An individual who had graduated from high school with an impressive grade point average, near-impeccable test scores, and a technology startup that he founded during his second year, faced rejections from numerous colleges, including public institutions. However, he managed to secure a position at Google.Thank you for reading this post, don't forget to subscribe!
When Stanley Zhong, who is set to graduate from Gunn High School in Palo Alto, California, in the fall of 2023, received rejection letters from 14 out of the 18 colleges and universities he applied to, both he and his advisors were taken aback.
Zhong was an outstanding student: his grade point average stood at 3.96, and he scored 1590 on his SATs. Additionally, he was a finalist in several international computer coding competitions and established a free electronic signature startup known as RabbitSign.
However, even though Zhong’s rejection by Stanford, his first-choice school, wasn’t particularly surprising, he did not anticipate being turned down by some of the state schools he applied to, such as the University of California, Davis; University of California, Santa Barbara; and California Polytechnic State University.
“No one can claim they expected acceptance into Stanford, Berkeley, or MIT, but I had hoped for better odds with some state schools,” Zhong shared with CBS MoneyWatch.
Stanley Zhong, 18, is championing increased transparency in college admissions. nan zhong
No reason provided, just “You have been rejected”
Without any explanation from colleges and universities regarding their decision-making processes, Zhong could only speculate about the reasons behind his numerous rejections.
“I did not receive any responses from the admissions offices. They did not provide any reasons, just ‘You have been rejected,’” Zhong remarked. “For some of them, rejection was expected. For many, it left me feeling frustrated, wondering, ‘What more could I have done?’ As students, we deserve to understand what it takes to be admitted to these colleges.”
Zhong and his family reached out to the Asian American Coalition for Education (AACE), a non-profit organization that advocates for the educational rights of Asian-American children. Their aim was “to seek greater transparency in college admissions decisions,” as stated by Zhong.
Yukong Mike Zhao, the founding president of AACE, raised Zhong’s case during a House Committee on Education and Workforce hearing last month, which dealt with race-based college admissions decisions.
“He is an extraordinarily talented programmer – many argue that computer science is the future of the 21st century,” Zhao commented.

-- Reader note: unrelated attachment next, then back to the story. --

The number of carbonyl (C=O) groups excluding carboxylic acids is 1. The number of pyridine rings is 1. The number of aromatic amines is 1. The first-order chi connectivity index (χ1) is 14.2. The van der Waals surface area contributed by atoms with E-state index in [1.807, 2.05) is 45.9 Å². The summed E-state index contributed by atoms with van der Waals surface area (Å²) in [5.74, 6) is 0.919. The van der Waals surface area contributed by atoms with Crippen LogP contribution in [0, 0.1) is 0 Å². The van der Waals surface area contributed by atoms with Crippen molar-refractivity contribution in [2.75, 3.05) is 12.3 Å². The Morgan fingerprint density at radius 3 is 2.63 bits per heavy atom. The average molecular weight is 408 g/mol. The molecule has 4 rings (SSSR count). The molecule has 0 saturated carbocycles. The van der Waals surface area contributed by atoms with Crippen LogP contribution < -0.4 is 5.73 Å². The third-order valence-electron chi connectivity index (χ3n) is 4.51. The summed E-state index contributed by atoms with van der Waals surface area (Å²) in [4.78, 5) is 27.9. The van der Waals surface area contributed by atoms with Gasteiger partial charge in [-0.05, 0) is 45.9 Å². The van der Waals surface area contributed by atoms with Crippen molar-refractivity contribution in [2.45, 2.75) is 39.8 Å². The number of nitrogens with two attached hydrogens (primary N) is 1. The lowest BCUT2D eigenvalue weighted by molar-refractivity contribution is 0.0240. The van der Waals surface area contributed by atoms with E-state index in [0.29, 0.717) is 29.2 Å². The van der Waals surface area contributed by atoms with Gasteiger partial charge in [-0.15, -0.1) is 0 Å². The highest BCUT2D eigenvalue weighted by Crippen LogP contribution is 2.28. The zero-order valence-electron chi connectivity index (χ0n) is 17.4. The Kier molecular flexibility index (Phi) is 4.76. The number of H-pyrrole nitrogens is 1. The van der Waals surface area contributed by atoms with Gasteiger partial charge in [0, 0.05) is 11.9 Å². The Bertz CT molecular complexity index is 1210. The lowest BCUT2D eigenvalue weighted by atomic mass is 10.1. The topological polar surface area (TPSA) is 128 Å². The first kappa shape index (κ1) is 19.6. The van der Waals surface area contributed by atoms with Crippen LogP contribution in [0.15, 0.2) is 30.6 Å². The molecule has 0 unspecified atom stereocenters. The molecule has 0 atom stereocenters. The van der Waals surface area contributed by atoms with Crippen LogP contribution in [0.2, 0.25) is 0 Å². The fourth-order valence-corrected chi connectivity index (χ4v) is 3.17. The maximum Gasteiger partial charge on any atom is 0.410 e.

“It is disheartening to witness colleges disregarding such talent,” he added.
At 04:30, a Harvard professor discusses admissions to prestigious colleges
A total of four schools offered Zhong admission, including the University of Texas at Austin.
Not one to succumb to despair, Zhong decided to enroll at UT Austin. “He also submitted an application to work as a software engineer at Google,” he explained.
“I made the decision to pursue a full-time job to see what would happen. I thought that even in the worst-case scenario, I would gain interview experience and get a sense of the process. Perhaps luck would be on my side,” Zhong recounted.
And he was indeed fortunate.
Earlier this month, 18-year-old Zhong commenced his employment at Google as a software development engineer, a position that does not necessitate a college degree.
Google offers several job opportunities that consider “equivalent practical experience” instead of a degree, as well as positions that do not require a degree. Regarding the salary for the job, Zhong did not disclose any details.
Planning to pursue higher education?
Although college remains an option for Zhong, it won’t be until at least 2024.
“I am incredibly fortunate to have this opportunity, and presently, I will commit to it for at least a year. At that point, I will assess whether I am making a valuable contribution and performing well. If that is the case, I will postpone college attendance until I feel strongly that I should either forgo college or that I am missing out on significant opportunities,” Zhong conveyed.
He mentioned that he is a self-taught programmer but still believes in the value of higher education.
“In the field of computer science, from a purely academic perspective, much of what colleges teach can be accessed online if one is eager to learn. A considerable portion of my computer science knowledge was acquired through research and reading various articles.” “It is true,” Zhong affirmed. “However, there is also a social and networking aspect to college.”